In re Charles Schwab Corp. Securities Litigation

Filing 611

ORDER REGARDING SECTION 12 DAMAGES UNDER THE 1933 ACT [re (390 in 3:08-cv-01510-WHA) MOTION for Summary Judgment filed by Schwab Investments, Evelyn Dilsaver, Charles Schwab & Co. Inc., Charles Schwab Investment Management Inc., Matthew Hastings, George Pereira, The Charles Schwab Corporation, Charles R. Schwab, Randall W. Merk]. Signed by Judge William Alsup on 4/14/2010. (whasec, COURT STAFF) (Filed on 4/14/2010)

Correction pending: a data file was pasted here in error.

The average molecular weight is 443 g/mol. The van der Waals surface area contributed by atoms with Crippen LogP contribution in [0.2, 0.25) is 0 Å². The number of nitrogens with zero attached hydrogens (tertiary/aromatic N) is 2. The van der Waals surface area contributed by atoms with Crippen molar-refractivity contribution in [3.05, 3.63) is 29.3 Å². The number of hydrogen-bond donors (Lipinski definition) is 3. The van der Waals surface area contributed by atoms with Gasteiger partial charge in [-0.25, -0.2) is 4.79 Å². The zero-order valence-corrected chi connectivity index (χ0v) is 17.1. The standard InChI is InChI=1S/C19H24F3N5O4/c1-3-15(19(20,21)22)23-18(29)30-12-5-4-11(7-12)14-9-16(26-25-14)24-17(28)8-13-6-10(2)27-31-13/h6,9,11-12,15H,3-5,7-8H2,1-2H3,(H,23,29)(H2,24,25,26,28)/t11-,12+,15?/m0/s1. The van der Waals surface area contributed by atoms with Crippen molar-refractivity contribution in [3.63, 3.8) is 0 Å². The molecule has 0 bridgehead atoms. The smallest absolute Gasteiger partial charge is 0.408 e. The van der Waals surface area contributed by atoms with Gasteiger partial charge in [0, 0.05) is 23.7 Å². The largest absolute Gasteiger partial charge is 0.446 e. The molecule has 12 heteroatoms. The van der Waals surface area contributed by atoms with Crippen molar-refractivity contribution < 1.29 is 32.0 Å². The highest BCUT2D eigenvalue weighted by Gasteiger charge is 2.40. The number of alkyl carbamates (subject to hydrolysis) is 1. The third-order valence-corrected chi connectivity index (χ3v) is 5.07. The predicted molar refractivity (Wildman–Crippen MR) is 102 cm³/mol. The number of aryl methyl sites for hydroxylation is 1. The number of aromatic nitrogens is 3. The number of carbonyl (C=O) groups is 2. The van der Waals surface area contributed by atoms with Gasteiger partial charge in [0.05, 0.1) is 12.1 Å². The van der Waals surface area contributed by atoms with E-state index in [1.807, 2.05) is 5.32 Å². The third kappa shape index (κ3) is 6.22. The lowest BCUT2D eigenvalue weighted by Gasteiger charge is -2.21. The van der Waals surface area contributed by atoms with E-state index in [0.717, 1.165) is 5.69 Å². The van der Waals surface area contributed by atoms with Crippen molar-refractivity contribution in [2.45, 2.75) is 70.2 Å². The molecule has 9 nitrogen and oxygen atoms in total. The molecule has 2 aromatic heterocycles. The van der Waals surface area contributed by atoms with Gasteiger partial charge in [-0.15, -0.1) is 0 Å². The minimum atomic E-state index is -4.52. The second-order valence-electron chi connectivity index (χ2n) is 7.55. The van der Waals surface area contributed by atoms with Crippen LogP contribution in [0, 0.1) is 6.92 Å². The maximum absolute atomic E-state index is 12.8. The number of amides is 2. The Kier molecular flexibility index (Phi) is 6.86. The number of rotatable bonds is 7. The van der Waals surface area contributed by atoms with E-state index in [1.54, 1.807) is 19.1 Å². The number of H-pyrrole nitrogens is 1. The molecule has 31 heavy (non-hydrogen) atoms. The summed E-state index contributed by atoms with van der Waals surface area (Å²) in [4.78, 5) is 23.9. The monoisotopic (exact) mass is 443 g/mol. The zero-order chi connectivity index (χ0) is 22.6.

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1 2 3 4 5 6 7 8 9 10 IN RE: CHARLES SCHWAB CORPORATION SECURITIES LITIGATION. This Document Relates To All Cases. / No. C 08-01510 WHA IN THE UNITED STATES DISTRICT COURT FOR THE NORTHERN DISTRICT OF CALIFORNIA United States District Court 11 For the Northern District of California 12 13 14 15 16 17 18 19 20 21 22 23 24 25 26 27 28 ORDER REGARDING SECTION 12 DAMAGES UNDER THE 1933 ACT The 1940 Act governance issues, the 1933 Act disclosure issues, and the loss-causation motion have all been addressed by prior orders. This order focuses on the measure of damages recoverable under Section 12 of the 1933 Act, as amended by the Private Securities Litigation Reform Act. * As amended, Section 12 provides: (a) In general Any person who-- (1) offers or sells a security in violation of section 77e of this title, or (2) offers or sells a security (whether or not exempted by the provisions of section 77c of this title, other than paragraphs (2) and (14) of subsection (a) of said section), by the use of any means or instruments of transportation or communication in interstate commerce or of the mails, by means of a prospectus or oral communication, which includes an untrue statement of a material fact or omits to * * 1 2 3 4 5 6 7 8 9 10 state a material fact necessary in order to make the statements, in the light of the circumstances under which they were made, not misleading (the purchaser not knowing of such untruth or omission), and who shall not sustain the burden of proof that he did not know, and in the exercise of reasonable care could not have known, of such untruth or omission, shall be liable, subject to subsection (b) of this section, to the person purchasing such security from him, who may sue either at law or in equity in any court of competent jurisdiction, to recover the consideration paid for such security with interest thereon, less the amount of any income received thereon, upon the tender of such security, or for damages if he no longer owns the security. (b) Loss causation In an action described in subsection (a)(2) of this section, if the person who offered or sold such security proves that any portion or all of the amount recoverable under subsection (a)(2) of this section represents other than the depreciation in value of the subject security resulting from such part of the prospectus or oral communication, with respect to which the liability of that person is asserted, not being true or omitting to state a material fact required to be stated therein or necessary to make the statement not misleading, then such portion or amount, as the case may be, shall not be recoverable. 15 U.S.C. 77l (emphasis added). The caselaw is inconsistent as to whether plaintiffs who continue to hold their shares after the filing of a complaint are "locked in" to the market value of those shares at the time the complaint was filed. See Goldkrantz v. Griffin, 1999 WL 191540, at * 6 (S.D.N.Y. 1999) ("With respect to those who continue to hold the shares, their `amount recoverable' is the difference between the consideration they originally paid for the shares and the value of the shares at the time of filing the complaint, minus any income received."); Wigand v. Flo-Tek, Inc., 609 F.2d 1028, 1036 (2d Cir. 1979) ("The value of the stock itself is irrelevant insofar as relief under section 12(2) is concerned. If the consideration passing from plaintiff to defendant is money, the amount to be awarded is simple to calculate"). This order, however, finds the 1995 legislative history and wording of Section 12(b) compelling. The situation before the amendment was explained by the Supreme Court in Randall v. Loftsgaarden, 478 U.S. 647, 659 (1986) (emphasis added): [T]he 1933 Act is intended to do more than ensure that defrauded investors will be compensated: the Act also "aim[s] . . . to prevent 2 United States District Court 11 For the Northern District of California 12 13 14 15 16 17 18 19 20 21 22 23 24 25 26 27 28 1 2 3 4 5 6 7 8 9 10 further exploitation of the public by the sale of unsound, fraudulent, and worthless securities through misrepresentation [and] to place adequate and true information before the investor." S.Rep. No. 47, 73d Cong., 1st Sess., 1 (1933). See also United States v. Naftalin, 441 U.S. 768, 775776 (1979). We may therefore infer that Congress chose a rescissory remedy when it enacted 12(2) in order to deter prospectus fraud and encourage full disclosure as well as to make investors whole. Indeed, by enabling the victims of prospectus fraud to demand rescission upon tender of the security, Congress shifted the risk of an intervening decline in the value of the security to defendants, whether or not that decline was actually caused by the fraud. See Thompson, THE MEASURE OF RECOVERY UNDER RULE 10B-5: A RESTITUTION ALTERNATIVE TO TORT DAMAGES, 37 VAND.L.REV. 349, 369 (1984) (hereinafter Thompson); Loss, at 1133. Thus, rescission adds an additional measure of deterrence as compared to a purely compensatory measure of damages. In other words, prior to the amendment, Section 12 seemed to require defendants to bear the risk of a market decline -- whether or not that decline was actually caused by the alleged misrepresentation -- when the remedy of rescission was elected under Section 12. The potential "unfairness" of this rule was noted in the Thompson law review article cited by the Supreme Court in the above passage: The concern that rescission will redistribute market risks that have nothing to do with the fraud has influenced courts in securities cases to adopt the restrictions on rescission developed by equity courts, particularly the requirement that plaintiffs file suits for rescission promptly after notice of the fraud. Courts show particular concern that plaintiffs not be permitted to delay a choice of the rescission remedy while speculating on the fluctuating value of the property in question. Thompson, THE MEASURE OF RECOVERY UNDER RULE 10B-5: A RESTITUTION ALTERNATIVE TO TORT DAMAGES, 37 VAND. L. REV. 349, 369370 (1984); see also Loftsgaarden, 478 U.S. at 666 (noting that "some courts have barred plaintiffs from electing rescission, or a rescissory measure of damages, where they delayed tender or suit in order to increase their expected recovery should the market decline"). Thereafter, Congress added the "loss causation" defense set forth in Section 12(b), a direct response to the concerns mentioned in the Thompson article, as well as in Loftsgaarden. United States District Court 11 For the Northern District of California 12 13 14 15 16 17 18 19 20 21 22 23 24 25 26 27 28 3 1 2 3 4 5 6 7 8 9 10 The following excerpt from the Senate Report on the 1995 amendments to Section 12 is illustrative: Congress adopted Section 12(2) of the 1933 Act to deter material misrepresentations and omissions in the purchase or sale of securities. Some courts have held that a plaintiff suing under Section 12(2) need not prove that the misstatement or omission caused the loss. As a result, issuers have been put in the position of insuring shareholders and purchasers against normal market risk. An issuer that makes a material misstatement or omission in its prospectus can be liable for losses to shareholders -- even if the losses have nothing to do with the misstatement or omission. This interpretation of Section 12(2) provides an unfair windfall to shareholders who have not in any way been harmed by the misstatement or omission. * * * United States District Court 11 For the Northern District of California 12 13 14 15 16 17 18 19 20 21 22 23 24 25 26 27 28 The Committee amends Section 12(2) to clarify that defendants may raise the absence of "loss causation" as an affirmative defense. If a defendant in a Section 12(2) action demonstrates that part or all of the decline in the value of the security was caused by factors other than the misstatement or omission alleged in the complaint, the plaintiff may not recover damages based on that portion of the decline. The defendant must bear the burden of affirmatively demonstrating the absence of loss causation. This provision does not place any additional burden on plaintiffs to demonstrate that loss causation existed, nor does it deprive investors of Section 12(2) remedies when they have incurred losses caused by inadequate disclosure. The amendment to Section 12(2) is modeled after Section 11 of the Securities Act, which provides for a similar affirmative defense. S. Rep. No. 104-98, 23 (1995) (emphasis added). In other words, the affirmative defense of loss causation was added by Congress to provide defendants with a mechanism to combat unfair overcompensation in the rescission remedy where the overcompensation was due to normal market risk. * * * With respect to a mutual fund that materially misrepresents its investment strategy, this order holds that the combined effect of Sections 12(a) and (b) is that a new investment decision must be deemed made by investors once they learn or should learn, in the exercise of reasonable diligence, the fund's true investment strategy. At that time, investors have the clear choice to redeem versus to accept the actual investment strategy and remain with the fund. Any further decline in the NAV is for the account of the investors, just as any subsequent gains would be. 4 1 2 3 4 5 6 7 8 9 10 The legislative history of Section 12(b) is clear that Congress intended to subtract from recovery any losses attributable to normal market risk, which would include losses due to market declines after the truth is revealed and investors have a fair opportunity to make a new investment decision. The measure of damages is the difference between what each investor paid minus the NAV at the time investors knew or should have known the concealed information (plus the statutory adjustments for interest and income). The burden is on mutual fund defendant(s) to prove when the investors knew or should have known the truth -- with the outside defaults being the commencement of the action in the case of the named plaintiffs and the date of class notice in the case of absent class members. For example, if early on a fund sends a clarifying letter to all investors, clearly explaining everything, then investors are in a position to make a new investment decision and to remain with the fund or to redeem. The date of receipt of the clarification locks in the damage price. Likewise, if the concealed strategy is discovered and so prominently publicized in news accounts (without dispute) such that a reasonable investor would then know the true investment strategy, a new investment decision must be deemed to have occurred. That date would lock in the damages price. In contrast, if the truth begins to leak out but the mutual fund releases misleading denials, the investors should not necessarily be expected to believe press rumors. (If, of course, an investor redeems before the date of discovery, then damages would be measured as of redemption.) The reason that absent class members are not held to the lawsuit commencement date is that they do not join in the lawsuit until class notice is provided. More to the point, in the absence of proof of an earlier date, they only learn about the misrepresentation via the notice and then discover the truth. The sellers and promoters may try to prove an earlier date. Perhaps it can be proven that news of the lawsuit was so pervasive that all investors surely should have known of the true facts, but this would be a matter of proof and its burden would be on the defense. Under this holding, it is true that an investor who stays with the fund, after learning the truth and a new investment decision is made, may recover damages even if the fund price 5 United States District Court 11 For the Northern District of California 12 13 14 15 16 17 18 19 20 21 22 23 24 25 26 27 28 1 2 3 4 5 6 7 8 9 10 eventually recovers to its subscription price. The new investment decision is akin to the investor selling the shares at the then NAV (and locking in the damages), and in the next moment purchasing the same number of shares at the same NAV (for the new investment). By the same token, the new investment may crater and the subsequent decline must be for the investor's account. Although the instant case involves a mutual fund, Section 12 covers common stocks as well. In the case of a publicly traded common stock, the principle should be the same. Damages are fixed at the point investors knew or should have known of the actual concealed or misrepresented facts. At that point, they can sell on the open market or remain invested as they elect. At this point they must be deemed to have made a new investment decision. The burden is on the seller to prove the date by which investors must be deemed to have made a new investment decision based on the corrected information and thus subjected themselves to normal market risk. One difference between a publicly traded common stock and a mutual fund is, in the case of publicly traded common stock, that the correction will tend to be almost universally and instantly known. This is due to the near instantaneous effect of public information on the market price. All investors presumably follow the market price. In contrast, given that it is based on the portfolio's underlying market prices, the NAV for a mutual fund will not necessarily transmit "bad news" instantly about cover-ups in the true investment plan. So, for common stocks, it may be easier to isolate when all investors should be deemed to have known the truth and to have made a new investment decision. To be sure, this holding introduces a slight divergence between the named plaintiffs and absent class members. This should not be fatal to class treatment under Rule 23. Before the amendment, Section 12 already recognized a dichotomy between those who sold and those who held. That distinction was not fatal to class treatment. Since the main liability issue of misrepresentation will usually predominate, this small deviation in recovery will not prevent classes from being certified, at least in the run of cases. Counsel have expounded at length over the meaning of "tender" and when it occurs. The practical fact of Section 12(b) in litigated class actions is to deem all class members to 6 United States District Court 11 For the Northern District of California 12 13 14 15 16 17 18 19 20 21 22 23 24 25 26 27 28 1 2 3 4 5 6 7 8 9 10 have made a new investment decision, i.e., to have sold and re-purchased, no later than the class notice, so there will be no rescission at the end of the case, only a damage award. The tender requirement was mainly a way to make sure that those who recover under Section 12 gave back their shares if they had not already sold. One huge effect of Section 12(b) and the PSLRA is to shift the normal market risks to the investor. Once the investor is armed with corrected information, the investor must decide to stay in or to redeem and if he or she stays in the fund, then the subsequent normal market risks are for the investor's account. The date of tender is really now just a relic of the older version of Section 12. * Schwab's motion is therefore DENIED. * * United States District Court 11 For the Northern District of California 12 13 14 15 16 17 18 19 20 21 22 23 24 25 26 27 28 IT IS SO ORDERED. Dated: April 14, 2010. WILLIAM ALSUP UNITED STATES DISTRICT JUDGE 7